Up: User interface objects
CommandQueue maintains a queue of Command's, and will
go through this queue and execute them when requested. The queue is
first-in first-out. This object also has the ability to log commands
to a file.
|Global instance (if any):
|Used in optional component:
||Part of main VMD code
There is one global instance of this class in VMD, called commandQueue.
It is used by all the user interface objects (UIObject classes).
Each time a new action is requested by the user or some other part of
VMD, a new Command instance is created and added to the
CommandQueue. Within the main event loop of VMD, after each
UIObject is checked for new events, the commands in the queue are
all executed until the queue is empty (since the execution of one command
may result in the queuing of a new command, this process continues until
the queue is empty). Each time the queue is checked, the following
- The next Command instance at the top of the queue is
fetched to be executed.
- If commands are being logged to a file, the text representation
of the command is written to that file.
- The command itself is executed, and the return code (success of
the command) is stored.
- After it is executed, each UIObject active at that time
is informed about the
command, and are given both the pointer to the command, and it's
success flag. This is done so that user interfaces can update their
visual display or internal state to reflect the fact that something
has changed. In this way, even though a single user interface
component may do some action, ALL user interface's can know when
to update their state to reflect the changes in the program.
- After this, the Command instance is deleted. There is
one routine which does this differently, `runcommand' (see below).
- ResizeArray<Command *> cmdlist - the queue of commands.
- int loggingCmds - flag indicating whether commands are
being logged to a file.
- FILE *logfile - pointer to the FILE strcture for the output
log file, if one is being used.
- int do_execute(Command *) - executes the given command,
echoing it to the log file if necessary and informing all the
UIObjects. This will NOT delete the Command; this routine
is called by other routines in CommandQueue.
- void delete_current(void) - deletes the command which
is at the top of the queue, and moves all the other commands up. This
is called by `execute' after the command has been run.
- int logging(void) - return TRUE if logging of commands
is turned on.
- void log_on(char *) - turns on logging of commands, to the
- void log_off(void) - turns off logging, closes the open
log file if necessary.
- int num(void) - return number of commands in the queue.
- int append(Command *) - puts the given command instance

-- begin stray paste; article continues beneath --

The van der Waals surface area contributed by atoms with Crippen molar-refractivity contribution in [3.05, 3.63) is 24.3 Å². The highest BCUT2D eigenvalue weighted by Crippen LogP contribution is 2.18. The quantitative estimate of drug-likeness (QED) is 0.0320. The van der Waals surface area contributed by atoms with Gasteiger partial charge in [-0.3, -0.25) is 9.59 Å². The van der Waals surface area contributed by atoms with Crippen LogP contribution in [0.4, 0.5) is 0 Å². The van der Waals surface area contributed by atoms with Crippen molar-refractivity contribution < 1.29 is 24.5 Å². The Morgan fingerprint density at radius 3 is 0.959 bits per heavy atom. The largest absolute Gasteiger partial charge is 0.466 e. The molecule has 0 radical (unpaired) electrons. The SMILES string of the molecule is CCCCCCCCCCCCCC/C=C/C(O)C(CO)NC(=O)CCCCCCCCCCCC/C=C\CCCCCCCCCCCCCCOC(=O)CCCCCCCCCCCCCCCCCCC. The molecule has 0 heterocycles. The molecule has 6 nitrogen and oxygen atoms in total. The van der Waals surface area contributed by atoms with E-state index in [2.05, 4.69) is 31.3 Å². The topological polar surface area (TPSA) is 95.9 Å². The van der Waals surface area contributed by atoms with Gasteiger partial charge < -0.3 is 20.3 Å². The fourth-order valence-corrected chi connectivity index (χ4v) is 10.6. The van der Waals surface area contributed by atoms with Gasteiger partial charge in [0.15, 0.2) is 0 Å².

at the end of the queue. This will not execute it; commands are not
executed until one of the following three routines are called. This
returns TRUE if the command could be added.
- int execute(void) - executes just the first
command in the queue, by calling do_execute and then
delete_command. Returns the success code of the
command, or FALSE if not command is available.
- void execute_all(void) - just calls
execute until the queue is empty.
- int runcommand(Command *) - this routine executes the
given command, but without adding it to the queue. It should
be used when you definitely know that a command should be done
immediately, and can be done out-of-order with respect to the other
commands which might be in the queue. When the command is done,
it is deleted. This returns the success code of the command.
When objects other than UIObjects wish to execute a command, they
should use the global object commandQueue, and append the
This command will not actually be run until the main event loop in VMD is run. If a command needs to be executed immediately, use runcommand:
int success = commandQueue->runcommand(new CmdReshape());
When UIObjects are adding commands, there are special funcions
in UIObject to make this faster, `addcommand' and `runcommand'.
Each UIObject is given a pointer to a CommandQueue object,
and so the `addcommand' routine will take a command and add it to that
queue. For example, in UIText there might be:
addcommand(new TextEvent("text command", id()));
Most commands have as their last argument an id code for the UIObject
which created them. This is that so UIObjects can tell, when they
are told that the command has executed, who started it all.
There should be a version of runcommand that allows for executing a
command without 'new'ing it. At least, there should be an argument
to runcommand to allow this possibility.
Up: User interface objects